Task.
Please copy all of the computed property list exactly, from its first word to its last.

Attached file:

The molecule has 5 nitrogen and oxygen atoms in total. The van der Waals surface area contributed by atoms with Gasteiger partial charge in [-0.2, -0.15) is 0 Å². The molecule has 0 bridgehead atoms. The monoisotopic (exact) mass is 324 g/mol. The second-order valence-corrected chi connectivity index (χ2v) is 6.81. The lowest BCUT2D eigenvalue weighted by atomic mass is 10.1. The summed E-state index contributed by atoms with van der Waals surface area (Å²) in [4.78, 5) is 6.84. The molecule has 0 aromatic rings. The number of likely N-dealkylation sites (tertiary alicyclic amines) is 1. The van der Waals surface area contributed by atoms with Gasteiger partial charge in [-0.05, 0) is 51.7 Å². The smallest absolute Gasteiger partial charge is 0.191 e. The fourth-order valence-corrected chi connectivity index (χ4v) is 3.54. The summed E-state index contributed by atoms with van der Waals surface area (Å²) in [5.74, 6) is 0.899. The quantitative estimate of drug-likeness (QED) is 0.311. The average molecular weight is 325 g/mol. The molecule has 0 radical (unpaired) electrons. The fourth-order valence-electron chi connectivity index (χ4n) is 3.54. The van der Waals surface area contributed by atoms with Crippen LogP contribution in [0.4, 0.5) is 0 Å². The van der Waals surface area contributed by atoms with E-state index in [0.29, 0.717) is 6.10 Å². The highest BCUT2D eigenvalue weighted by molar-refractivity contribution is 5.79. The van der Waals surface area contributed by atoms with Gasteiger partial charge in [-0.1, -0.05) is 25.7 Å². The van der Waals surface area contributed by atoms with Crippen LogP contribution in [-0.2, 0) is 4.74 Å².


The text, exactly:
The molecule has 5 nitrogen and oxygen atoms in total. The van der Waals surface area contributed by atoms with Gasteiger partial charge in [-0.2, -0.15) is 0 Å². The molecule has 0 bridgehead atoms. The monoisotopic (exact) mass is 324 g/mol. The second-order valence-corrected chi connectivity index (χ2v) is 6.81. The lowest BCUT2D eigenvalue weighted by atomic mass is 10.1. The summed E-state index contributed by atoms with van der Waals surface area (Å²) in [4.78, 5) is 6.84. The molecule has 0 aromatic rings. The number of likely N-dealkylation sites (tertiary alicyclic amines) is 1. The van der Waals surface area contributed by atoms with Gasteiger partial charge in [-0.05, 0) is 51.7 Å². The smallest absolute Gasteiger partial charge is 0.191 e. The fourth-order valence-corrected chi connectivity index (χ4v) is 3.54. The summed E-state index contributed by atoms with van der Waals surface area (Å²) in [5.74, 6) is 0.899. The quantitative estimate of drug-likeness (QED) is 0.311. The average molecular weight is 325 g/mol. The molecule has 0 radical (unpaired) electrons. The fourth-order valence-electron chi connectivity index (χ4n) is 3.54. The van der Waals surface area contributed by atoms with Crippen LogP contribution in [0.4, 0.5) is 0 Å². The van der Waals surface area contributed by atoms with E-state index in [0.29, 0.717) is 6.10 Å². The highest BCUT2D eigenvalue weighted by molar-refractivity contribution is 5.79. The van der Waals surface area contributed by atoms with Gasteiger partial charge in [-0.1, -0.05) is 25.7 Å². The van der Waals surface area contributed by atoms with Crippen LogP contribution in [-0.2, 0) is 4.74 Å².